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Aspirin – A Wonder Pill to Prevent Heart Disease

Aspirin - A Wonder Pill to Prevent Heart Disease

India is currently experiencing an epidemic of heart disease and it has emerged as the number one cause of death in the country. Heart disease is expected to be the fastest growing chronic illnesses, growing by 9.2% annually.1 Lifestyle and genetic factors are increasing the risk of developing heart diseases. According to the Indian Heart Association, 50% of all heart attacks in Indians occur under the age of 50 and 25% of all heart attacks occur under the age of 40.2

Heart Disease: Statistics in India 1

– Heart disease is the leading cause of death globally and India has the highest burden.

– Latest statistics suggest that in India, there are roughly 30 million heart disease patients.

– Heart disease is affecting Indians 5-10 years earlier than other demographics.

– Hospital statistics reveal that 20-25% of all medical admissions are due to heart diseases

– 3 million deaths/year corresponding to 25% of all mortality in India is attributed to heart disease.

– Cardiac hospitals in India perform over 2,00,000 open heart surgeries every year, one of the highest, worldwide.

– By 2020, 60% of the world’s heart disease is expected to occur in India.

Considering the magnitude of the problem in India, a simple solution like aspirin, which can prevent heart disease to a certain extent, can truly become a Wonder Pill. 

Role of Aspirin in Preventing a Heart Attack 

Aspirin is one of the oldest, simplest and most familiar drugs around. Aspirin helps prevent blood clots from forming and helps prevent heart attack and stroke. The benefits of aspirin use in primary prevention of a heart attack are well established. Primary prevention action is to prevent a disease (for example to prevent a first heart attack) from occurring in the first place.3

Current Guidelines and Recommendations for Aspirin Use

The U.S. Preventive Services Task Force (USPSTF) 2016 recommends initiating low dose aspirin for the primary prevention of heart disease in adults aged 50 to 59 years and in adults aged 60 to 69 years with a ≥10% risk of heart disease and who are not at increased risk for bleeding, and are willing to take low-dose aspirin daily for at least 10 years.4

Evidence for Aspirin in Preventing a Heart Attack

The U.S. Preventive Services Task Force (USPSTF) 2016 has shown that 11 primary prevention clinical trials demonstrated that aspirin reduces the risk for nonfatal heart attack by 22%. This non-fatal heart attack benefit begins sometime within the first 5 years of aspirin use. Clinical trials of Aspirin 100 mg or less demonstrated a 14% benefit for non-fatal stroke.4

Who may benefit from using Aspirin?

Before using aspirin for primary prevention of heart disease, a good risk-benefit balance should be considered in patients that are affected by different risk factors.

This includes most men and women aged under 50 years. These patients have at least one additional major risk factor (family history of heart disease, diabetes mellitus, hypertension, high cholesterol, or smoking) and are not at increased risk of bleeding.

But it’s not currently advisable for healthy people with no risk factor for heart disease to take aspirin to prevent any future cardiovascular events such as heart attack and stroke.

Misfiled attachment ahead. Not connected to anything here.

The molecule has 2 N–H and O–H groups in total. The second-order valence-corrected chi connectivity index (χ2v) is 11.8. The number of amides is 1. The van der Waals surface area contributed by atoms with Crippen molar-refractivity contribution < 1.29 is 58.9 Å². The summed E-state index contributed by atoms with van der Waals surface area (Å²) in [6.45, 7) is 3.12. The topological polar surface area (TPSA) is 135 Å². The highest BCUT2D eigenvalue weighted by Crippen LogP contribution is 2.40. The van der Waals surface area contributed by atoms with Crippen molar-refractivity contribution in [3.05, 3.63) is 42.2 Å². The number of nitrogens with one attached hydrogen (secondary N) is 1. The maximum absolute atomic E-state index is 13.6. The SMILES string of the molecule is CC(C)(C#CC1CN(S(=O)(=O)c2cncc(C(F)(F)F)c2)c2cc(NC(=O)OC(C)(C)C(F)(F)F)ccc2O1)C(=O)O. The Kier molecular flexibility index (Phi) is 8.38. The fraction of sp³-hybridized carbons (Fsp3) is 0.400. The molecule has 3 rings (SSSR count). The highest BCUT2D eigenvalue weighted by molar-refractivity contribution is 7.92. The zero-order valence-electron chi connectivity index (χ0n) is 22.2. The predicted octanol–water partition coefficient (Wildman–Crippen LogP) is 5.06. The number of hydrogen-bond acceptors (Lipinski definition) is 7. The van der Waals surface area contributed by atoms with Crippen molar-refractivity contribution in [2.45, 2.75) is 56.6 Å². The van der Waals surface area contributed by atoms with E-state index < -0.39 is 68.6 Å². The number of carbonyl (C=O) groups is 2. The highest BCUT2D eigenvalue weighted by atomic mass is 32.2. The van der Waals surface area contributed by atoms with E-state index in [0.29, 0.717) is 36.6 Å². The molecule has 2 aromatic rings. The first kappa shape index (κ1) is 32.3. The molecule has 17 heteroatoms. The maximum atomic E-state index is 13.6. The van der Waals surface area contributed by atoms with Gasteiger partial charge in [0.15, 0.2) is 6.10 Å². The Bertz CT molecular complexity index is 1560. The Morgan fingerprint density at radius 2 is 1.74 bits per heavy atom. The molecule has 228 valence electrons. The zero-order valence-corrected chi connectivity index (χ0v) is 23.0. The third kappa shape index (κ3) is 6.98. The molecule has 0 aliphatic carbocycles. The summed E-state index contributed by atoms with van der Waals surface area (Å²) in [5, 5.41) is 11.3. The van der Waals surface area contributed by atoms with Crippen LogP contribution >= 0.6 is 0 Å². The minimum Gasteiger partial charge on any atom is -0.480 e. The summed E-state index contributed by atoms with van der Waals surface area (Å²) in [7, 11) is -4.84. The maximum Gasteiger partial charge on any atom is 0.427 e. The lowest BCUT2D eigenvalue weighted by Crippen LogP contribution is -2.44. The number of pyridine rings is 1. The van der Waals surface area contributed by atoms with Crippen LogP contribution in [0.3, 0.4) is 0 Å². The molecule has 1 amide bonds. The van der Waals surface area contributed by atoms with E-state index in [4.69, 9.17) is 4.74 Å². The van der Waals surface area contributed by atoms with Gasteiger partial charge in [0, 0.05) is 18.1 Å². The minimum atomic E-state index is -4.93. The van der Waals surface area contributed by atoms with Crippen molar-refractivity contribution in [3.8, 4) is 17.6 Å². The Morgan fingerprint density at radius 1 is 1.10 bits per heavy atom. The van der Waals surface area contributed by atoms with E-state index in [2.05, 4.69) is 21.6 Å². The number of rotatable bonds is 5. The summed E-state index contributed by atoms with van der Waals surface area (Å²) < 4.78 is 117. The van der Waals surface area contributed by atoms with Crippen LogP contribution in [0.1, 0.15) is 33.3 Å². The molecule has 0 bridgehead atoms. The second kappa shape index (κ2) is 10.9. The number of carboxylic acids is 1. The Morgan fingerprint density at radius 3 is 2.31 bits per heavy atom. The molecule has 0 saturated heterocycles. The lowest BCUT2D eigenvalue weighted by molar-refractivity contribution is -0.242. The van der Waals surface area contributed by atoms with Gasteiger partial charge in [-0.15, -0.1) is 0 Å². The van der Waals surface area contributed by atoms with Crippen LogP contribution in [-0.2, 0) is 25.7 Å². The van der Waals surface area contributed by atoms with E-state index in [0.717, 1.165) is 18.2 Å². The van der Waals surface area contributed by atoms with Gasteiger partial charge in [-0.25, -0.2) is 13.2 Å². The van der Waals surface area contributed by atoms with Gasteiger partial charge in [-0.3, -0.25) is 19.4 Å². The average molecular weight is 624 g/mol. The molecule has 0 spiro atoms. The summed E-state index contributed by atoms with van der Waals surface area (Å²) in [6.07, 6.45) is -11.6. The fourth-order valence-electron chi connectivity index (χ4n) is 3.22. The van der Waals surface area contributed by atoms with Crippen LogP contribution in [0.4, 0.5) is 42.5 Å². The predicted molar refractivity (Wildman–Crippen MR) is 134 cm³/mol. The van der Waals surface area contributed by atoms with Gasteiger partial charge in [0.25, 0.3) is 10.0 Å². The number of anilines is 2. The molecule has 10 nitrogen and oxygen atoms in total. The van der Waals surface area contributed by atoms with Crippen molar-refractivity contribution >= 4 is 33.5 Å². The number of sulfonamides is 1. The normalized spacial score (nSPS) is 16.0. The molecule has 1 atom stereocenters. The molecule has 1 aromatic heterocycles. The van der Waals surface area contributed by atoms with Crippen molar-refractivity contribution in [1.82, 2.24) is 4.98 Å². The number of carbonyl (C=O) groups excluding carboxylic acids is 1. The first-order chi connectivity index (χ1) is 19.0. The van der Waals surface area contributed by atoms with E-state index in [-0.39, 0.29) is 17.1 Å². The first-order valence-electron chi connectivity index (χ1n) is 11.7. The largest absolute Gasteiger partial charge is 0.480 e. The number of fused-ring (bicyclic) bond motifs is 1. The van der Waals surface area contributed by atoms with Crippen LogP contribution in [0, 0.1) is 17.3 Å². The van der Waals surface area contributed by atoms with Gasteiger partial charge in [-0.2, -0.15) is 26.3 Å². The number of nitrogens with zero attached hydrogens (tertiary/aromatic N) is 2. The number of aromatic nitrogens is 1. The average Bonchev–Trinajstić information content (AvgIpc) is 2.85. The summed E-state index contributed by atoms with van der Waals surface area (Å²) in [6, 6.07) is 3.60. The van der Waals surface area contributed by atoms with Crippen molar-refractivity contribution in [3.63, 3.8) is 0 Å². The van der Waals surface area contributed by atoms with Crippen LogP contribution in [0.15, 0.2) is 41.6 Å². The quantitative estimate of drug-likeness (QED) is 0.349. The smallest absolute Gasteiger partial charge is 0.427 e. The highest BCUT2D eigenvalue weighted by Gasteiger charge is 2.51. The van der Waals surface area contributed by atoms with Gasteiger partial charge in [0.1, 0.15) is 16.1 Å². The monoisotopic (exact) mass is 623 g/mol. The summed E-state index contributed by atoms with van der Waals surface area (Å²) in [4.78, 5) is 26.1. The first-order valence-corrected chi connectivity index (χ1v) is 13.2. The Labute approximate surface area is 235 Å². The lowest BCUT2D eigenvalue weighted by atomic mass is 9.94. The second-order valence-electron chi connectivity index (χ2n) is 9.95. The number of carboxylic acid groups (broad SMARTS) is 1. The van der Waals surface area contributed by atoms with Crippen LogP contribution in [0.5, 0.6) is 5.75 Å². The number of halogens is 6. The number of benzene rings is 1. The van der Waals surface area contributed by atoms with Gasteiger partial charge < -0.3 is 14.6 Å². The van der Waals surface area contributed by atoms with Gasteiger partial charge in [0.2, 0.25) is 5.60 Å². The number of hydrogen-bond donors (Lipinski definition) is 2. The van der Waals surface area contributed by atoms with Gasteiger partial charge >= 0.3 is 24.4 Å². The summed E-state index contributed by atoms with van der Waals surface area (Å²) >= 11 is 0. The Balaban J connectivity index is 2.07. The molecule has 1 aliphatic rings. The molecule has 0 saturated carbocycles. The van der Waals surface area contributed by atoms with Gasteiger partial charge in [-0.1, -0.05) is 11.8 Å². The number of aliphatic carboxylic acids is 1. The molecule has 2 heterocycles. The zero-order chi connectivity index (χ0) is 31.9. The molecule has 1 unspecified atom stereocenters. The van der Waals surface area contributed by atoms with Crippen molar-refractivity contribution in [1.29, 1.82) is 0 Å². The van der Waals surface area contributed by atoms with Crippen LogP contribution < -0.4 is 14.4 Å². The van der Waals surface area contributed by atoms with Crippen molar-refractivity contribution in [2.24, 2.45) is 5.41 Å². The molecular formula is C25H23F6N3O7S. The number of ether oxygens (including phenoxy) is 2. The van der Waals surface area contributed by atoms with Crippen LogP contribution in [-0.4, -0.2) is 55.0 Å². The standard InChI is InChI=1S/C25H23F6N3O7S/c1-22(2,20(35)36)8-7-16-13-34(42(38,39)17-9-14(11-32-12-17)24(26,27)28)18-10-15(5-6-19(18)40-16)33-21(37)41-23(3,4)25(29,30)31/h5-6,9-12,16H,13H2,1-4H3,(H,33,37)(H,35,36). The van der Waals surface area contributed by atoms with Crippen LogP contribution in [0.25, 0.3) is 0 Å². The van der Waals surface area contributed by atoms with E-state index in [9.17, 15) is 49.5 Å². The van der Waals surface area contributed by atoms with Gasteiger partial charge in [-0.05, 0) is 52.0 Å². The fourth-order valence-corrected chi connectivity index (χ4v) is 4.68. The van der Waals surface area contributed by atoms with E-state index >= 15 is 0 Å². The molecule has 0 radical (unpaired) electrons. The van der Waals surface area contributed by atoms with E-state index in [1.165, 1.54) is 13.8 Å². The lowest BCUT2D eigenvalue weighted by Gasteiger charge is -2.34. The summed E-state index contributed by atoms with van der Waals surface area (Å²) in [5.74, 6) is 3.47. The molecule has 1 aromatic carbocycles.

One can reduce the risk of heart disease by quitting smoking, eating a healthy diet, and being physically active. Keeping blood pressure, blood sugar and cholesterol under control also can help prevent heart disease. In addition, periodic health check-up is an important part of preventing heart disease. 5

Talking with Your Doctor About Starting Low-Dose Aspirin

People at high risk of heart attack can take a daily low-dose of aspirin (if told by their physician). The best way to know if you’re a candidate for aspirin therapy is to ask your physician. He is the best guide to recommend aspirin suitability to you.

Disclaimer for Article:

All data, details and information provided in this Article is for informational and educational purposes only. USV or the Author/s of this Article makes no representation as to accuracy, completeness, correctness, suitability or validity of any information, detail and data contained in this Article and will not be liable for any errors, omissions in the contents of the Article or any losses, injuries or damages arising from its display or use. In no event USV or the Author shall be liable for any special, direct, indirect, consequential, incidental or any other damages of whatsoever nature, incurred or suffered or arising out of or in connection with the use of any information or data contained in this Article whether in an action of contract, negligence and/or tort.”

References:

  1. Prabhakaran D, Jeemon P, Roy A. Cardiovascular Diseases in India: Current Epidemiology and Future Directions. 2016 Apr 19;133(16):1605-20.
  2. Indian Heart Association. Available from: http://indianheartassociation.org/why-indians-why-south-asians/overview(as accessed on 05 December 2017)
  3. Aspirin to Prevent a First Heart Attack or Stroke. Available from: https://www.nhlbi.nih.gov/health/health-topics/topics/aspirin-prevent-first-heart-attack-or-stroke(as accessed on 05 December 2017)
  4. Bibbins-Domingo K. Aspirin Use for the Primary Prevention of Cardiovascular Disease and Colorectal Cancer: U.S. Preventive Services Task Force Recommendation Statement. Ann Intern Med. 2016 Jun 21;164(12):836-45.
  5. Jobert Rand Jean J. Aspirin for primary prevention of cardiovascular disease. Thromb J. 2015; 13: 38.
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